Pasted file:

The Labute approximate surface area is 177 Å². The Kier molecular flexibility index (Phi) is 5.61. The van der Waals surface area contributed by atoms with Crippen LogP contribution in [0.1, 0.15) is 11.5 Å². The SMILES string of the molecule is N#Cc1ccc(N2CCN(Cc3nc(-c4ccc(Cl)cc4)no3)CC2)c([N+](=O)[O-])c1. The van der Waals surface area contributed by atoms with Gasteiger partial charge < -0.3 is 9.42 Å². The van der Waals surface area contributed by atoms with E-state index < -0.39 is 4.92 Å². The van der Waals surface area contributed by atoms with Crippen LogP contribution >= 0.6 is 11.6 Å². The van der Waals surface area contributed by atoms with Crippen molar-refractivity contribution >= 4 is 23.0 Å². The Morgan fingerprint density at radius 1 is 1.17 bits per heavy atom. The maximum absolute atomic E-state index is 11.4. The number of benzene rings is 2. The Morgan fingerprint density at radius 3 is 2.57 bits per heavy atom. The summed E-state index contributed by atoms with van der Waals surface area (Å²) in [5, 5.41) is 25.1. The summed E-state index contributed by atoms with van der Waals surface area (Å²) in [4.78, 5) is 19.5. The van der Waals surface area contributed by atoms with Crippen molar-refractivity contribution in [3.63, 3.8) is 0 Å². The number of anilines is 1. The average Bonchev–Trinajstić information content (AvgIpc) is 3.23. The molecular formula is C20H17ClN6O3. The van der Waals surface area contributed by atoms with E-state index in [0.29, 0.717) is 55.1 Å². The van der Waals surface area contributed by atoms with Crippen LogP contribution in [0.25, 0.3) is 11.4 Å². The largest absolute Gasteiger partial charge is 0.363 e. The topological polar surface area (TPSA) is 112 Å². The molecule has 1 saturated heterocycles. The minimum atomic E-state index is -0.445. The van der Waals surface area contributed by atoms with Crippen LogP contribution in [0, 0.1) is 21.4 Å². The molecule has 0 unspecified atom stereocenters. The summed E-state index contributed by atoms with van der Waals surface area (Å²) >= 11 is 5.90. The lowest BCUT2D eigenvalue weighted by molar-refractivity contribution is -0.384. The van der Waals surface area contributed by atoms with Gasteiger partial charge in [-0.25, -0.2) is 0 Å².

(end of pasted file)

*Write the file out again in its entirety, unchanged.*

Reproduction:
The Labute approximate surface area is 177 Å². The Kier molecular flexibility index (Phi) is 5.61. The van der Waals surface area contributed by atoms with Crippen LogP contribution in [0.1, 0.15) is 11.5 Å². The SMILES string of the molecule is N#Cc1ccc(N2CCN(Cc3nc(-c4ccc(Cl)cc4)no3)CC2)c([N+](=O)[O-])c1. The van der Waals surface area contributed by atoms with Gasteiger partial charge < -0.3 is 9.42 Å². The van der Waals surface area contributed by atoms with E-state index < -0.39 is 4.92 Å². The van der Waals surface area contributed by atoms with Crippen LogP contribution >= 0.6 is 11.6 Å². The van der Waals surface area contributed by atoms with Crippen molar-refractivity contribution >= 4 is 23.0 Å². The Morgan fingerprint density at radius 1 is 1.17 bits per heavy atom. The maximum absolute atomic E-state index is 11.4. The number of benzene rings is 2. The Morgan fingerprint density at radius 3 is 2.57 bits per heavy atom. The summed E-state index contributed by atoms with van der Waals surface area (Å²) in [5, 5.41) is 25.1. The summed E-state index contributed by atoms with van der Waals surface area (Å²) in [4.78, 5) is 19.5. The van der Waals surface area contributed by atoms with Crippen molar-refractivity contribution in [3.63, 3.8) is 0 Å². The number of anilines is 1. The average Bonchev–Trinajstić information content (AvgIpc) is 3.23. The molecular formula is C20H17ClN6O3. The van der Waals surface area contributed by atoms with E-state index in [0.29, 0.717) is 55.1 Å². The van der Waals surface area contributed by atoms with Crippen LogP contribution in [0.25, 0.3) is 11.4 Å². The largest absolute Gasteiger partial charge is 0.363 e. The topological polar surface area (TPSA) is 112 Å². The molecule has 1 saturated heterocycles. The minimum atomic E-state index is -0.445. The van der Waals surface area contributed by atoms with Crippen LogP contribution in [0, 0.1) is 21.4 Å². The molecule has 0 unspecified atom stereocenters. The summed E-state index contributed by atoms with van der Waals surface area (Å²) >= 11 is 5.90. The lowest BCUT2D eigenvalue weighted by molar-refractivity contribution is -0.384. The van der Waals surface area contributed by atoms with Gasteiger partial charge in [-0.25, -0.2) is 0 Å².